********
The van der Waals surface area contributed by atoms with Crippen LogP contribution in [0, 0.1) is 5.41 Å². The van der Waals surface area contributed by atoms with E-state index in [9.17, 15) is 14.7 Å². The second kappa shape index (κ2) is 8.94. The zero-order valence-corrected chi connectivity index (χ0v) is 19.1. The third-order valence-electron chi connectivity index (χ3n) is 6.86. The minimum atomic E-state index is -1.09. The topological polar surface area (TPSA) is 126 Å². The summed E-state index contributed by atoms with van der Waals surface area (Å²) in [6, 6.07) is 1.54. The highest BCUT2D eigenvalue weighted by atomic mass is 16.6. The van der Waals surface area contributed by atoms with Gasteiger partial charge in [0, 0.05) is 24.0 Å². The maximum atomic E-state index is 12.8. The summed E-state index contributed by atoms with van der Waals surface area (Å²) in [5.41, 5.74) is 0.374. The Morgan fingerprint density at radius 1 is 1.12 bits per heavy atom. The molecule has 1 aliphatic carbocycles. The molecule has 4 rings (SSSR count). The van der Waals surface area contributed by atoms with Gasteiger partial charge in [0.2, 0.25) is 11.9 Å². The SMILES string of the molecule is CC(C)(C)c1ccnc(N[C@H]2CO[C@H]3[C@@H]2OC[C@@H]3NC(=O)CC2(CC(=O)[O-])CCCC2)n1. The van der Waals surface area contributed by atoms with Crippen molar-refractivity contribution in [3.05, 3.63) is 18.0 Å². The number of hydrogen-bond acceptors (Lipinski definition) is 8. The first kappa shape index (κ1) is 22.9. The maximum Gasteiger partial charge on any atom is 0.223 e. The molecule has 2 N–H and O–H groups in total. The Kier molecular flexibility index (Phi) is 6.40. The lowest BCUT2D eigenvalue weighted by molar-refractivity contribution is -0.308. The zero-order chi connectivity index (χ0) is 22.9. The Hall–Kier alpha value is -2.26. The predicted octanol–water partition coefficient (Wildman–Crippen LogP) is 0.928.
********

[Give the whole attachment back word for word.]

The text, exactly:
The van der Waals surface area contributed by atoms with Crippen LogP contribution in [0, 0.1) is 5.41 Å². The van der Waals surface area contributed by atoms with E-state index in [9.17, 15) is 14.7 Å². The second kappa shape index (κ2) is 8.94. The zero-order valence-corrected chi connectivity index (χ0v) is 19.1. The third-order valence-electron chi connectivity index (χ3n) is 6.86. The minimum atomic E-state index is -1.09. The topological polar surface area (TPSA) is 126 Å². The summed E-state index contributed by atoms with van der Waals surface area (Å²) in [6, 6.07) is 1.54. The highest BCUT2D eigenvalue weighted by atomic mass is 16.6. The van der Waals surface area contributed by atoms with Gasteiger partial charge in [0, 0.05) is 24.0 Å². The maximum atomic E-state index is 12.8. The summed E-state index contributed by atoms with van der Waals surface area (Å²) in [5.41, 5.74) is 0.374. The Morgan fingerprint density at radius 1 is 1.12 bits per heavy atom. The molecule has 1 aliphatic carbocycles. The molecule has 4 rings (SSSR count). The van der Waals surface area contributed by atoms with Gasteiger partial charge in [0.2, 0.25) is 11.9 Å². The SMILES string of the molecule is CC(C)(C)c1ccnc(N[C@H]2CO[C@H]3[C@@H]2OC[C@@H]3NC(=O)CC2(CC(=O)[O-])CCCC2)n1. The van der Waals surface area contributed by atoms with Crippen molar-refractivity contribution in [3.05, 3.63) is 18.0 Å². The number of hydrogen-bond acceptors (Lipinski definition) is 8. The first kappa shape index (κ1) is 22.9. The maximum Gasteiger partial charge on any atom is 0.223 e. The molecule has 2 N–H and O–H groups in total. The Kier molecular flexibility index (Phi) is 6.40. The lowest BCUT2D eigenvalue weighted by molar-refractivity contribution is -0.308. The zero-order chi connectivity index (χ0) is 22.9. The Hall–Kier alpha value is -2.26. The predicted octanol–water partition coefficient (Wildman–Crippen LogP) is 0.928.